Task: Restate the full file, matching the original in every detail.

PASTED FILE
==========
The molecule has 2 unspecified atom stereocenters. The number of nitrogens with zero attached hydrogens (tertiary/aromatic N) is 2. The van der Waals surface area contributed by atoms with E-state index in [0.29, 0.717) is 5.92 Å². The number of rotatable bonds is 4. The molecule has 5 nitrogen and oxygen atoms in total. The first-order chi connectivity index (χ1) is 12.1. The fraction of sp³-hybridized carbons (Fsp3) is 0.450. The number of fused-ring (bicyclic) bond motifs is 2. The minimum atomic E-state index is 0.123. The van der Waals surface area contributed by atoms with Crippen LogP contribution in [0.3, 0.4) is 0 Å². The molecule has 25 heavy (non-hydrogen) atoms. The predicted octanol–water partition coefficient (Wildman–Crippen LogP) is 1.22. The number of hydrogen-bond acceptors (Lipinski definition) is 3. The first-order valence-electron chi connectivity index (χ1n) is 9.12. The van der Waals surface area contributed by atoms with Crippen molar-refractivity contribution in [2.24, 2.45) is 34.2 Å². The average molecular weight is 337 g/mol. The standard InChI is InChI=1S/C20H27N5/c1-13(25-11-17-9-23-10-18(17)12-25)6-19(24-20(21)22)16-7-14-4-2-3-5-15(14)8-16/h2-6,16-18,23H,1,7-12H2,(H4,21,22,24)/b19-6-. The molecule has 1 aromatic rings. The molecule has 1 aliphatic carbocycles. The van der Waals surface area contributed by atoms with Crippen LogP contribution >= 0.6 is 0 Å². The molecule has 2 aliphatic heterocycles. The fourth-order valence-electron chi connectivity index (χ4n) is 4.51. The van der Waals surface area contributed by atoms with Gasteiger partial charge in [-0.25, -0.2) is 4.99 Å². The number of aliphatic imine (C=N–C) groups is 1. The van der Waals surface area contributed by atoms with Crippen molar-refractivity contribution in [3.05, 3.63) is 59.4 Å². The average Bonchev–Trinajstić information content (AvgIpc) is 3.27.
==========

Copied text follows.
The molecule has 2 unspecified atom stereocenters. The number of nitrogens with zero attached hydrogens (tertiary/aromatic N) is 2. The van der Waals surface area contributed by atoms with E-state index in [0.29, 0.717) is 5.92 Å². The number of rotatable bonds is 4. The molecule has 5 nitrogen and oxygen atoms in total. The first-order chi connectivity index (χ1) is 12.1. The fraction of sp³-hybridized carbons (Fsp3) is 0.450. The number of fused-ring (bicyclic) bond motifs is 2. The minimum atomic E-state index is 0.123. The van der Waals surface area contributed by atoms with Crippen LogP contribution in [0.3, 0.4) is 0 Å². The molecule has 25 heavy (non-hydrogen) atoms. The predicted octanol–water partition coefficient (Wildman–Crippen LogP) is 1.22. The number of hydrogen-bond acceptors (Lipinski definition) is 3. The first-order valence-electron chi connectivity index (χ1n) is 9.12. The van der Waals surface area contributed by atoms with Crippen molar-refractivity contribution in [2.24, 2.45) is 34.2 Å². The average molecular weight is 337 g/mol. The standard InChI is InChI=1S/C20H27N5/c1-13(25-11-17-9-23-10-18(17)12-25)6-19(24-20(21)22)16-7-14-4-2-3-5-15(14)8-16/h2-6,16-18,23H,1,7-12H2,(H4,21,22,24)/b19-6-. The molecule has 1 aromatic rings. The molecule has 1 aliphatic carbocycles. The van der Waals surface area contributed by atoms with Crippen LogP contribution >= 0.6 is 0 Å². The molecule has 2 aliphatic heterocycles. The fourth-order valence-electron chi connectivity index (χ4n) is 4.51. The van der Waals surface area contributed by atoms with Gasteiger partial charge in [-0.25, -0.2) is 4.99 Å². The number of aliphatic imine (C=N–C) groups is 1. The van der Waals surface area contributed by atoms with Crippen molar-refractivity contribution in [3.05, 3.63) is 59.4 Å². The average Bonchev–Trinajstić information content (AvgIpc) is 3.27.